I have always wanted to ski in Taos, but since it doesn’t seem that that’s in the cards for my foreseeable future as an RV gypsy who is trying to avoid winters, I decided that a non-ski trip here will have to make do. You see, Charley, our RV, can only take cold to a certain level, and winter ski destinations are not on his approved travel list. But as Fred and I were only about 90 minutes from Taos when we were in Santa Fe, I knew this was a must-go day-trip for me. I was not at all disappointed, and in fact, I tried to imagine Taos all covered with snow and I just couldn’t do it. We loved our spring day here yesterday!
Without a real agenda, we arrived in the late morning, and upon seeing a Bureau of Land Management (BLM) Visitor Center on the outskirts (term used loosely) of Taos, we figured that this was as good a place as any to get some information about what to do while here. A very helpful ranger there steered us to a great little Mexican/New Mexican place for lunch and then suggested a nice drive for our couple-hour itinerary while visiting the area. Coming back to the food for a moment, there is a difference between Mexican and New Mexican food, and the primary question is “red or green?” referring to your choice of chile, and if you want both, you order “Christmas!”
Following lunch, we spent an hour or so in the historic downtown which surrounds a cute little square whose roots date back to the late 1700s when Taos Plaza was a defensive fortress. The top two photos show how wonderful this little town is – if you like remote, quaint towns like we do. I would have loved to have purchased a piece or two of lovely turquoise jewelry made by local Native Americans, but alas, I went way way way over my shopping budget (which is about $0 these days) for the month already back in Santa Fe. Another time, perhaps….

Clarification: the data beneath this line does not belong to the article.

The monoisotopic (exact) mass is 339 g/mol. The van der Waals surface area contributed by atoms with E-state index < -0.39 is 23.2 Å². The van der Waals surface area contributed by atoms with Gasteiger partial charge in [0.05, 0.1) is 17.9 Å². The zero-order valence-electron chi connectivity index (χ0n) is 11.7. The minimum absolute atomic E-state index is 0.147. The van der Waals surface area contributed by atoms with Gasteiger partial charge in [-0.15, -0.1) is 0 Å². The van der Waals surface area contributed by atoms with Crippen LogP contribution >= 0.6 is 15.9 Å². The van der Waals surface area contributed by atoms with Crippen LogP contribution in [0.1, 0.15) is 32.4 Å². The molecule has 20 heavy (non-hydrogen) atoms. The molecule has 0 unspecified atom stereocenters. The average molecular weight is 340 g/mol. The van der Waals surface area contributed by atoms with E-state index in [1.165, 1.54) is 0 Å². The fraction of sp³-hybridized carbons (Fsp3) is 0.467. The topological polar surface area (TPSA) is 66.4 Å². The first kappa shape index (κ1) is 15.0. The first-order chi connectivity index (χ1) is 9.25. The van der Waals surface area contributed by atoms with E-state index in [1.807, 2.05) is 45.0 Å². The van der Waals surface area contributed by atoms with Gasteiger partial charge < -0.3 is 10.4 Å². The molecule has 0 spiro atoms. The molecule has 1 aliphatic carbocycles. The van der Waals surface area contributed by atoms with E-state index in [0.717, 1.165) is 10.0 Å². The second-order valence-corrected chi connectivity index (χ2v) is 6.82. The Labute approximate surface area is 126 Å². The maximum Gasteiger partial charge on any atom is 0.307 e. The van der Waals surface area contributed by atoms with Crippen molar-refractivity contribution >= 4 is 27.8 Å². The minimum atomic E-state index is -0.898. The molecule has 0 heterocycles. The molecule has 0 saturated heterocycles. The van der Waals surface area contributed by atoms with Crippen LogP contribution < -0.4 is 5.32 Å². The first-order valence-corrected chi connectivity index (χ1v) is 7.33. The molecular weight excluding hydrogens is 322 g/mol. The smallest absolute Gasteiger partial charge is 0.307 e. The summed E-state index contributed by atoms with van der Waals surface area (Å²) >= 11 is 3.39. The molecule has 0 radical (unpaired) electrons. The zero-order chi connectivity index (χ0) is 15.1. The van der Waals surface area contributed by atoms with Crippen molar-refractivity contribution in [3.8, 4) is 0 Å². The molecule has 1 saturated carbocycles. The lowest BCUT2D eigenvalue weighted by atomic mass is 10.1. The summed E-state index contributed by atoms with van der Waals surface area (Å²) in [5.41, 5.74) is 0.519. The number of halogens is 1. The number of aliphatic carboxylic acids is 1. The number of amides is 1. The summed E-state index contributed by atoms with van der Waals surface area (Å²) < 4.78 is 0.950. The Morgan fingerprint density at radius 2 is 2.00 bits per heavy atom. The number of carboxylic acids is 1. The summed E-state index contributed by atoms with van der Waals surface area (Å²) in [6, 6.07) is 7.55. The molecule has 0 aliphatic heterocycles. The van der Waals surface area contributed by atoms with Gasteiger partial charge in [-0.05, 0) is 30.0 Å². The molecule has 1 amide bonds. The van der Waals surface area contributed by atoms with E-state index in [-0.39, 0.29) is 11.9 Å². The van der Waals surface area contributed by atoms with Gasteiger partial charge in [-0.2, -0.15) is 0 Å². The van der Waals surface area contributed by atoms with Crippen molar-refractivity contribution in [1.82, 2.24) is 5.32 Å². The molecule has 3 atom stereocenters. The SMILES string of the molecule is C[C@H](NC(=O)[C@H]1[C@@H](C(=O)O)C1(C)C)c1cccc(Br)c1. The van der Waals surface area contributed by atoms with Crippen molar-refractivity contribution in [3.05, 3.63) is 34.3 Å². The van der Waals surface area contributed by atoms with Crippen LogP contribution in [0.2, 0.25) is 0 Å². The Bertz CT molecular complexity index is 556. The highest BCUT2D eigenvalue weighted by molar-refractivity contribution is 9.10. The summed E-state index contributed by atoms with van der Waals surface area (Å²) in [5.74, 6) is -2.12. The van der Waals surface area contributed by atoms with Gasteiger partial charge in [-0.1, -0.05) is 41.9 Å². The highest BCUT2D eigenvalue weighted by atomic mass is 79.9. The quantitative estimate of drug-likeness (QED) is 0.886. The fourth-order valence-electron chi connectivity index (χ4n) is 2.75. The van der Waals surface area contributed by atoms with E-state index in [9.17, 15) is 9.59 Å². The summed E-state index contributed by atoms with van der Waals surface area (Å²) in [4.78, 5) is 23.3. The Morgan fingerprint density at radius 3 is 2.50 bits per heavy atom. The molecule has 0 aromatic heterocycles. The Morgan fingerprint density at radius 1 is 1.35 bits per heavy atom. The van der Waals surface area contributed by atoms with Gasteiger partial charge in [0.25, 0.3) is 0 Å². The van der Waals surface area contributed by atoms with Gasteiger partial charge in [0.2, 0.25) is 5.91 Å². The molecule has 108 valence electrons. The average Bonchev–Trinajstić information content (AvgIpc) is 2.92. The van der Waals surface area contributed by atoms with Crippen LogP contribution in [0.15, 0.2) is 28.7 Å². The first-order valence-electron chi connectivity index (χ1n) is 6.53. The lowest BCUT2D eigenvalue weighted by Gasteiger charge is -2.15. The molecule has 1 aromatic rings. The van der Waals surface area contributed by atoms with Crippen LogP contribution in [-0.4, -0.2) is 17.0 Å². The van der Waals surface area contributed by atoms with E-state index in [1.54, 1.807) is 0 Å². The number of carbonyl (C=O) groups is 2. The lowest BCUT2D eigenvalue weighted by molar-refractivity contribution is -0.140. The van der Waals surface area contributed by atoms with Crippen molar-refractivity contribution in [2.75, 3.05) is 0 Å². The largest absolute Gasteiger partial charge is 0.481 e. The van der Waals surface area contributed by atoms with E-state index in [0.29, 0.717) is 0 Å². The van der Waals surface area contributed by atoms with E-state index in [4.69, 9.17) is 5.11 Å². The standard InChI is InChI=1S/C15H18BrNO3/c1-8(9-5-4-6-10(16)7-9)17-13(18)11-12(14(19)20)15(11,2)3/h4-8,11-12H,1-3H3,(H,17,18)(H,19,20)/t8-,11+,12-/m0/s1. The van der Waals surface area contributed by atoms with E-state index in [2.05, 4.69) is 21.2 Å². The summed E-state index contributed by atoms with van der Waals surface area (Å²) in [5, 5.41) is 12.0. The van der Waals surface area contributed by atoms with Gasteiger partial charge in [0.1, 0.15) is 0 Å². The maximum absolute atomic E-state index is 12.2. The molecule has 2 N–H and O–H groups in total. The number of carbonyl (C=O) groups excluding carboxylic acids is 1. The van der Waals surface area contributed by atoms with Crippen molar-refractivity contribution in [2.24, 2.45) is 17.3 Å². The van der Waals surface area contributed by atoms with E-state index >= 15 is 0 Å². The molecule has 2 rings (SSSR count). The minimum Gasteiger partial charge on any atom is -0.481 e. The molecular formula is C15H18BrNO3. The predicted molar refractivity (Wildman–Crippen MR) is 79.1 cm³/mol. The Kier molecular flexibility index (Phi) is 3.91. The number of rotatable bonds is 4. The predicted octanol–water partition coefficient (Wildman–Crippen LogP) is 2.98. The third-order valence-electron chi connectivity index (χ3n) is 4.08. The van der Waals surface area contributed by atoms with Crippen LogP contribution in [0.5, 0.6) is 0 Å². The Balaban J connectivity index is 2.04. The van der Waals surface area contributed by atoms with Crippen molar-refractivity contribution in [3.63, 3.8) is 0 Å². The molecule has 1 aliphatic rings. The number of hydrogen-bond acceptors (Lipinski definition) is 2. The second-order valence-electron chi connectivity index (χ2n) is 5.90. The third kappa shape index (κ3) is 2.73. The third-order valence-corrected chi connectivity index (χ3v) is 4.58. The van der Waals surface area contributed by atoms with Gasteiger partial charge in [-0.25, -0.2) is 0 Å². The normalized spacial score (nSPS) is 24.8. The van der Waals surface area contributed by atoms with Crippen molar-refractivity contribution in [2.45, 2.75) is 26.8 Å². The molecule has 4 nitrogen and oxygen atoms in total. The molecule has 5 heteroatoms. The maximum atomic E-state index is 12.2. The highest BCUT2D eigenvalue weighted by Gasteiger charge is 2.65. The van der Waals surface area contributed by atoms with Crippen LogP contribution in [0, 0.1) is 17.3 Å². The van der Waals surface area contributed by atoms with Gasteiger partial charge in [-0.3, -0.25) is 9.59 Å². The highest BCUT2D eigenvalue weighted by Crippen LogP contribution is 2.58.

The BLM ranger did NOT steer us wrong, for our early afternoon drive around Taos was STUNNING, as the photos to the left show. The coolest thing, by far, that we saw, was the impressive overpass that spans across the Rio Grande. Known as the Gorge Bridge, this thing is nearly 1,300 feet across, spanning the gorge that is nearly 650 feet below it.
We crossed the bridge and got out of Toad to walk back across it, as most others were doing, too. It was really a thrill being that high up over the gorge below.
Then as the final photo shows, we drove down into the gorge on a 2-mile-long dirt road full of switchbacks and wicked turns – it was amazing! Have we mentioned lately that we LOVE our Subaru!?! This is exactly what we had in mind when we thought of driving “off road.”
While I didn’t make it here for the skiing, Fred and I have already decided that we will return here this fall when we make our way back to New Mexico for the International Balloon Festival in Albuquerque in early October. We will absolutely be routing ourselves so Taos is on the way.